Become A Mentor

Our Mentorship Programs focus on long-term care and are designed to extend tangible support to those on their path to self-sufficiency, while also providing community.

We believe that real hospitality is found not just in the initial welcome or moments after arrival, but in walking alongside for years to come. We have seen how long-term presence has the power to transform people’s lives, turning strangers into neighbors and neighbors into family.

Family Mentorship

When refugees arrive in Oregon, they are faced with significant challenges learning how to rebuild their lives in a new country. Many of our new neighbors have shared that the process of transitioning to life in a new country is often more traumatic than the pain of being displaced.

Resettled families often arrive without family, friends or community members that they know. Most families also arrive with few possessions, do not yet speak English, and have a limited understanding of how to navigate systems, including healthcare, education, and housing. We believe that refugees shouldn’t need to navigate this process alone.

Our Family Mentorship Program pairs mentors in year-long relationships with the goal of empowering resettled families and individuals to self-sufficiency. Mentors provide connections to community resources and may also provide English language learning, job assistance, finding affordable housing, and more.

Mentors also add to the community that people who are resettled are missing from their home country, offering their time and friendship. As our newest neighbors press into rebuilding their lives, they’re surrounded with people who care.

A family mentor works as part of a small team or as an individual to come alongside a resettled family or individual. Volunteers give a one-year commitment, gathering 3-4 times per month. Mentors are paired based on geographical location, with the highest need being in outer SE, NE, Gresham, and Beaverton areas.

Since 2015, we have paired over 650 volunteer mentors with families and individuals through our Family Mentorship Program. Over 85% of families and mentors stay connected after the first year, and we are continually told by previous recipients that Family Mentorship was the most significant factor for vulnerable families seeking self-sufficiency.

Potential volunteers attend a Volunteer Orientation, fill out an application, and agree to a background check.

Youth Mentorship

Refugee youth have often experienced firsthand trauma and grief before arriving in Oregon, including the loss of their home, community, dreams, and all that is familiar to them.

Experiencing such things at a young age disrupts the child’s development, triggers their instincts of self-preservation, inhibits their imagination, and results in a sense of constantly being misunderstood and rootless. While technology provides various avenues to stay connected with family and friends abroad, electronic relationships only leave resettling youth feeling further isolated from the tangible community around them.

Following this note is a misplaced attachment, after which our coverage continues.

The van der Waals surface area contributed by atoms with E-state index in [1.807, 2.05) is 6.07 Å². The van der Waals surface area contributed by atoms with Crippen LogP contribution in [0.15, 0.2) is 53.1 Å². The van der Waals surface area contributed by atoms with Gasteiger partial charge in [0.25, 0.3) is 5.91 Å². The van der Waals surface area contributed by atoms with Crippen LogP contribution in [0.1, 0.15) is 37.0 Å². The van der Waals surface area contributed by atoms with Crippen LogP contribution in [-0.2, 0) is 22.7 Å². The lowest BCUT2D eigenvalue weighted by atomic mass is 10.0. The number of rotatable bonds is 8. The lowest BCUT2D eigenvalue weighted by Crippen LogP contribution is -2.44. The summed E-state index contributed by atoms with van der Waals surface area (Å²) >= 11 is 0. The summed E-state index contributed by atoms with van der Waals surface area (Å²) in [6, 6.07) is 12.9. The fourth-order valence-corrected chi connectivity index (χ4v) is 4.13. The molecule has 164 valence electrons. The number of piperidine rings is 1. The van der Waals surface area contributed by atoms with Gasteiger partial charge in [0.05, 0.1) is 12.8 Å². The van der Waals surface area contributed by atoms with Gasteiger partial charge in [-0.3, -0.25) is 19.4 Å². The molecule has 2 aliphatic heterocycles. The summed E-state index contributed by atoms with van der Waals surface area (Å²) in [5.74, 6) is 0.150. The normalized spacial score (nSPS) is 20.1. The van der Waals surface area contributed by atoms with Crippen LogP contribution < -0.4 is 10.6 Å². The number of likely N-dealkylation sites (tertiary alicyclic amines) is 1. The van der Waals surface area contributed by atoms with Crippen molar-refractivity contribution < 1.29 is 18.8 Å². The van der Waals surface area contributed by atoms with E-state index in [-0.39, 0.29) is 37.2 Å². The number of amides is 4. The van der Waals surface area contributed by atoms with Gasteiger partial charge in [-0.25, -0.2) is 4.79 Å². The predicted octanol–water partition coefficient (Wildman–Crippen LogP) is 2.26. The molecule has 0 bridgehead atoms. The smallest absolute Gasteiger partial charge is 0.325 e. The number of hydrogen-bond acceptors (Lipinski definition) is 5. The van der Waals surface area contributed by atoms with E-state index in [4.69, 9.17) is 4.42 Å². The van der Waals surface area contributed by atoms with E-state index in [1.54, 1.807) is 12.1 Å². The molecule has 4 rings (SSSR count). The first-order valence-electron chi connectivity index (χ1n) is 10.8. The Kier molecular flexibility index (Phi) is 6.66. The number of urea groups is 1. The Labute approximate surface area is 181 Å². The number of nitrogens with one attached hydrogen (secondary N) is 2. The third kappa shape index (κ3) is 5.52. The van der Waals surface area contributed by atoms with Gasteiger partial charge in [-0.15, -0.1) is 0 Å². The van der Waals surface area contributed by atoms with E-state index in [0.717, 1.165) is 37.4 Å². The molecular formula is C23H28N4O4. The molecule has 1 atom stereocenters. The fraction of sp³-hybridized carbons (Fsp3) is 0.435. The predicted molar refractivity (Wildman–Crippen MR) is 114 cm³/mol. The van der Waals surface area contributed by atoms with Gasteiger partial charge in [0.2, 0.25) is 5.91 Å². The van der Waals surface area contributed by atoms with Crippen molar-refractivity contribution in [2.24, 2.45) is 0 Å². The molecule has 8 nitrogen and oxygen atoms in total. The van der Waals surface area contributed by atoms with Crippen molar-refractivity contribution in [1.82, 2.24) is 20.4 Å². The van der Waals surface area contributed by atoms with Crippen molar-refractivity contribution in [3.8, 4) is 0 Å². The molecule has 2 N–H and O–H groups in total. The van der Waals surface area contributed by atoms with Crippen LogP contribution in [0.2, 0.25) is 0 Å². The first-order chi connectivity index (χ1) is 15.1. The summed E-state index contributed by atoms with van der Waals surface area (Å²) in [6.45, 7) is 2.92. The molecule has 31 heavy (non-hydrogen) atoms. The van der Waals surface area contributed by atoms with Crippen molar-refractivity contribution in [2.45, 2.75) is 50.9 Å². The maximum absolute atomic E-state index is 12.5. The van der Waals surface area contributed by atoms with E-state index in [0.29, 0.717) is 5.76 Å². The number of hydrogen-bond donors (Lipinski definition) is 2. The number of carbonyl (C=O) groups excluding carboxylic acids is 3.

At Refugee Care Collective, we believe every young person deserves a positive environment to learn, grow, and discover who they are. Research shows that as newcomer families strive to become self-sufficient, one of the most important factors in the development and health of refugee youth is a committed, consistent relationship with at least one adult.

Through our Youth Mentorship Program, volunteers serve as role models and advocates for a junior-high or high school student over a 12 month period, meeting 3-4 times per month. Mentors work one-on-one with young newcomers to process their feelings and experiences, provide safe space for creativity and exploration, foster a sense of belonging and community, encourage their perseverance in the face of difficulty, and celebrate their successes.

Examples of how mentors support refugee youth include:

  • Introducing them to new experiences
  • Providing academic support and navigating higher education opportunities
  • Building their proficiency in English
  • Helping them navigate friendships with their peers
  • Supporting them to achieve personal goals

Since 2017, we have paired more than 105 resettled youth with mentors through our Youth Mentorship Program, and have seen countless students graduate high-school, navigate college admissions, build friendships with their peers, and build upon their own strength and resilience as they dream about and plan their future.

Potential volunteers attend a Volunteer Orientation, fill out an application, and agree to a background check.

Upcoming Volunteer Orientations

Dates & Times:

Tuesday, August 13th from 5:30-7pm – RSVP here.

Thursday, September 12th from 12-1:30pm – RSVP here.


Orientations To Be Held Virtually Over Zoom:

Link will be emailed upon RSVPing. (Only sign up to attend one orientation.)


If you are interested in mentoring and are unavailable to attend one of the our upcoming orientations, please fill out the Volunteer Form below.

If you live in or near SE Portland, Beaverton, Tigard, or Clackamas, there are refugee families and youth waiting now for your support.

Fill out our Volunteer Form below to get started.